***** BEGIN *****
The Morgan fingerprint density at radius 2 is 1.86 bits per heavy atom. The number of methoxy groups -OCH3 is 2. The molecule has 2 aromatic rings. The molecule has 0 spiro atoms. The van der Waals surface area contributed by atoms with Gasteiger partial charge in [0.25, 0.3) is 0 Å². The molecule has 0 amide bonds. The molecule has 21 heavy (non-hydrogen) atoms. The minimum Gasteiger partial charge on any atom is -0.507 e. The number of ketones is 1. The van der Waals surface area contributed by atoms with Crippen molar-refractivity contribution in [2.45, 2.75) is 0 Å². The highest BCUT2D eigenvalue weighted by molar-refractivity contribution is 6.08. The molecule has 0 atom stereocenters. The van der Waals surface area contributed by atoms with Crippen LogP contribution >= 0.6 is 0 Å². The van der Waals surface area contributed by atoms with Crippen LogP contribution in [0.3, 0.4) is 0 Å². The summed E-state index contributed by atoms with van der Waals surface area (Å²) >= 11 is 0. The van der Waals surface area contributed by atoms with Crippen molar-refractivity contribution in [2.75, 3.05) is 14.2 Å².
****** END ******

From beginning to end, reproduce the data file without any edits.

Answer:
The Morgan fingerprint density at radius 2 is 1.86 bits per heavy atom. The number of methoxy groups -OCH3 is 2. The molecule has 2 aromatic rings. The molecule has 0 spiro atoms. The van der Waals surface area contributed by atoms with Gasteiger partial charge in [0.25, 0.3) is 0 Å². The molecule has 0 amide bonds. The molecule has 21 heavy (non-hydrogen) atoms. The minimum Gasteiger partial charge on any atom is -0.507 e. The number of ketones is 1. The van der Waals surface area contributed by atoms with Crippen molar-refractivity contribution in [2.45, 2.75) is 0 Å². The highest BCUT2D eigenvalue weighted by molar-refractivity contribution is 6.08. The molecule has 0 atom stereocenters. The van der Waals surface area contributed by atoms with Crippen LogP contribution >= 0.6 is 0 Å². The van der Waals surface area contributed by atoms with Crippen LogP contribution in [0.3, 0.4) is 0 Å². The summed E-state index contributed by atoms with van der Waals surface area (Å²) >= 11 is 0. The van der Waals surface area contributed by atoms with Crippen molar-refractivity contribution in [2.75, 3.05) is 14.2 Å².